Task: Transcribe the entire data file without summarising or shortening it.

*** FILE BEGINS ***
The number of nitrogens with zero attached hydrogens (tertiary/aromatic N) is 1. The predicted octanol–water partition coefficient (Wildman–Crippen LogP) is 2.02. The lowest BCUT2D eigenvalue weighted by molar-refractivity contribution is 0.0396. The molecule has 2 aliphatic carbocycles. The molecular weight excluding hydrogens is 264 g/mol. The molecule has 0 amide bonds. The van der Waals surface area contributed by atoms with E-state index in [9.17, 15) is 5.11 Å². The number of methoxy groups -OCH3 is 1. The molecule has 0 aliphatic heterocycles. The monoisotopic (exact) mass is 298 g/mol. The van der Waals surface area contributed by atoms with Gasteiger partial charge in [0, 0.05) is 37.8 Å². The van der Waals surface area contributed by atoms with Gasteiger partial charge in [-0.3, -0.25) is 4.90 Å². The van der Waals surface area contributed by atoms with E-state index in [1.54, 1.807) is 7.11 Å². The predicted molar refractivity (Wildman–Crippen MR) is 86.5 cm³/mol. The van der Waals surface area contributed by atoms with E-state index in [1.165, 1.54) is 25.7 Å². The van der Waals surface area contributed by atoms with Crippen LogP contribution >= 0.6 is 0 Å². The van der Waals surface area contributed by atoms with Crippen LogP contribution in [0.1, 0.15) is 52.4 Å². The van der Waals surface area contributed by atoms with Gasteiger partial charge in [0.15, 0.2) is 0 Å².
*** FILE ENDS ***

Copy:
The number of nitrogens with zero attached hydrogens (tertiary/aromatic N) is 1. The predicted octanol–water partition coefficient (Wildman–Crippen LogP) is 2.02. The lowest BCUT2D eigenvalue weighted by molar-refractivity contribution is 0.0396. The molecule has 2 aliphatic carbocycles. The molecular weight excluding hydrogens is 264 g/mol. The molecule has 0 amide bonds. The van der Waals surface area contributed by atoms with E-state index in [9.17, 15) is 5.11 Å². The number of methoxy groups -OCH3 is 1. The molecule has 0 aliphatic heterocycles. The monoisotopic (exact) mass is 298 g/mol. The van der Waals surface area contributed by atoms with Gasteiger partial charge in [0, 0.05) is 37.8 Å². The van der Waals surface area contributed by atoms with Gasteiger partial charge in [-0.3, -0.25) is 4.90 Å². The van der Waals surface area contributed by atoms with E-state index in [1.54, 1.807) is 7.11 Å². The predicted molar refractivity (Wildman–Crippen MR) is 86.5 cm³/mol. The van der Waals surface area contributed by atoms with E-state index in [1.165, 1.54) is 25.7 Å². The van der Waals surface area contributed by atoms with Crippen LogP contribution >= 0.6 is 0 Å². The van der Waals surface area contributed by atoms with Crippen LogP contribution in [0.1, 0.15) is 52.4 Å². The van der Waals surface area contributed by atoms with Gasteiger partial charge in [0.15, 0.2) is 0 Å².